Senator Katrina Shealy (middle) and Dr. Kennneth Rogers (left) lead the South Carolina Suicide Prevention Coalition. (Screenshot by Holly Poag)
Gov. Henry McMaster’s office has declared September 2022 as National Suicide Prevention Month in the state of South Carolina.
The announcement came during a meeting of the Suicide Prevention Coalition at the S.C. Statehouse complex Wednesday.
South Carolina takes suicide seriously, advocates say.
The state’s efforts are the first globally to use trauma-informed care to help eliminate suicide, said Jennifer Butler, the director of the state’s Department of Mental Health Office of Emergency Services.
“We are first in the world,” Butler said. “We are making change in South Carolina. We took the proactive step to also institute universal safety planning.”
Universal safety planning creates a safety plan for at-risk persons to use on “dark days.” The plan helps them know how to take care of themselves when having suicidal thoughts.
The coalition, headed by Sen. Katrina Shealy, R-Lexington County, meets quarterly to discuss strides made in suicide prevention in the state. Government workers, Lexington Medical Center employees and advocates for suicide prevention attended.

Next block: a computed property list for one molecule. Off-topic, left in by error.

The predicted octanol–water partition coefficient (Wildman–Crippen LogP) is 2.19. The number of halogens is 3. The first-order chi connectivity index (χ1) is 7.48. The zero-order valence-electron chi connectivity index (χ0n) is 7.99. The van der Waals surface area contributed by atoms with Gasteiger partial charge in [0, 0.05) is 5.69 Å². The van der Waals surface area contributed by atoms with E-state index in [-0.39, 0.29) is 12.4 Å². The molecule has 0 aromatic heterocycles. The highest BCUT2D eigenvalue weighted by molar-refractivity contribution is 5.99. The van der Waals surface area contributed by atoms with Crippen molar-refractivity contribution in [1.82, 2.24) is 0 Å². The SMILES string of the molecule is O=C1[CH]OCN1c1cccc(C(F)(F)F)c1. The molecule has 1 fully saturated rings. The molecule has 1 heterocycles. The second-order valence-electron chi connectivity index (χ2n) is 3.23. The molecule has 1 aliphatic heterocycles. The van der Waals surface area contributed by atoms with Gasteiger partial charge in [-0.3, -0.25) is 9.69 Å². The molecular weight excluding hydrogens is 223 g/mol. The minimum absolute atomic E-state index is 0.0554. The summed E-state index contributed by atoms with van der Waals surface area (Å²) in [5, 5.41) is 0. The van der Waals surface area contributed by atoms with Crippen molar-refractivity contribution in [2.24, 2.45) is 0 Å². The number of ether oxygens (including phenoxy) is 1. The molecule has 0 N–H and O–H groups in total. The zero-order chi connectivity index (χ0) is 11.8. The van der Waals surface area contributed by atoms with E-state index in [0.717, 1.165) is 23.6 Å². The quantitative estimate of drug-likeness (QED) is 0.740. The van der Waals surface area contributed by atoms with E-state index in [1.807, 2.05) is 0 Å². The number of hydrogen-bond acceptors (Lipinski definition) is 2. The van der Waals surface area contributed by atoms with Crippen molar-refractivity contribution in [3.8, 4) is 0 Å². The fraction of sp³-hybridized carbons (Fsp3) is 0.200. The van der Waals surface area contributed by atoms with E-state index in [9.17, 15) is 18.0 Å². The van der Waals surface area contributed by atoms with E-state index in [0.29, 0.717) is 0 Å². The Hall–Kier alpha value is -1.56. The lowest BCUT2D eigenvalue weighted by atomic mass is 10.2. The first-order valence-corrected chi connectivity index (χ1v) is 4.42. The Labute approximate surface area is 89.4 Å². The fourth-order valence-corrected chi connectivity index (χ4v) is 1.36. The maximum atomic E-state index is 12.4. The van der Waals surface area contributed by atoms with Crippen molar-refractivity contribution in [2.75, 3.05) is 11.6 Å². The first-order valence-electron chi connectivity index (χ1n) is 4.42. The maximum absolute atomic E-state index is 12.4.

In 2020, suicide was the 12th leading cause of death in South Carolina, according to the governor’s office. There are more than 16,000 suicides annually nationwide.
Lexington Medical Center has been recognized as a Suicide Prevention Champion by the National Office of American Suicide Prevention because of the number of staff members qualified to help those at risk.
The medical center has 545 staff members, representing 42 clinics, who have completed suicide prevention workshop training.
“Nowhere else in the country had a state step forward and said, ‘Everyone needs access’” to help, Butler said.
The meeting also recognized the state’s efforts to help South Carolina military veterans transition from service to civilian life.
Are you having a mental health emergency? Text HOPE4SC to 741741 for the Crisis Text Line or call the National Suicide Prevention Lifeline at 988.
“Hope lives in South Carolina,” Butler said, “This is a fact, because of all of the ‘hope champions’ of our state.”